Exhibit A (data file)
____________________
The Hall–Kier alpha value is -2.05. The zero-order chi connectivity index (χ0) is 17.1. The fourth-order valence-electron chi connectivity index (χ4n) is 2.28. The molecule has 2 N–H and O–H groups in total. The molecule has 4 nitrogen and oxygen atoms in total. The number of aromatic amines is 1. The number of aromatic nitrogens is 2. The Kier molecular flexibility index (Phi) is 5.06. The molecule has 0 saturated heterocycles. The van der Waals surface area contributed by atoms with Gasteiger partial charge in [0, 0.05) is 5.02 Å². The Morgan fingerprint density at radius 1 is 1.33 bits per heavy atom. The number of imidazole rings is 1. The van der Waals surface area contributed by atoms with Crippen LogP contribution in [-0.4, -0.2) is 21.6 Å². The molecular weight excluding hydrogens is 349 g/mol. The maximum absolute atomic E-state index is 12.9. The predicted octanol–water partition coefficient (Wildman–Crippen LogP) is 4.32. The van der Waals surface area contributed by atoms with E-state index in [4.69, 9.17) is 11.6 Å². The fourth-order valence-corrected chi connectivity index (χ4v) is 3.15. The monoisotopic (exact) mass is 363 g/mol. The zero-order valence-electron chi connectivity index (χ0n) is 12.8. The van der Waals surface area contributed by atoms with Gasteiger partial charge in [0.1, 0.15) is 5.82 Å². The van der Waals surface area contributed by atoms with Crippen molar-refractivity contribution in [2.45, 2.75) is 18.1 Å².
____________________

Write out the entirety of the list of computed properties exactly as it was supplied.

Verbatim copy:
The Hall–Kier alpha value is -2.05. The zero-order chi connectivity index (χ0) is 17.1. The fourth-order valence-electron chi connectivity index (χ4n) is 2.28. The molecule has 2 N–H and O–H groups in total. The molecule has 4 nitrogen and oxygen atoms in total. The number of aromatic amines is 1. The number of aromatic nitrogens is 2. The Kier molecular flexibility index (Phi) is 5.06. The molecule has 0 saturated heterocycles. The van der Waals surface area contributed by atoms with Gasteiger partial charge in [0, 0.05) is 5.02 Å². The Morgan fingerprint density at radius 1 is 1.33 bits per heavy atom. The number of imidazole rings is 1. The van der Waals surface area contributed by atoms with Crippen LogP contribution in [-0.4, -0.2) is 21.6 Å². The molecular weight excluding hydrogens is 349 g/mol. The maximum absolute atomic E-state index is 12.9. The predicted octanol–water partition coefficient (Wildman–Crippen LogP) is 4.32. The van der Waals surface area contributed by atoms with E-state index in [4.69, 9.17) is 11.6 Å². The fourth-order valence-corrected chi connectivity index (χ4v) is 3.15. The monoisotopic (exact) mass is 363 g/mol. The zero-order valence-electron chi connectivity index (χ0n) is 12.8. The van der Waals surface area contributed by atoms with Gasteiger partial charge in [0.1, 0.15) is 5.82 Å². The van der Waals surface area contributed by atoms with Crippen molar-refractivity contribution in [2.45, 2.75) is 18.1 Å².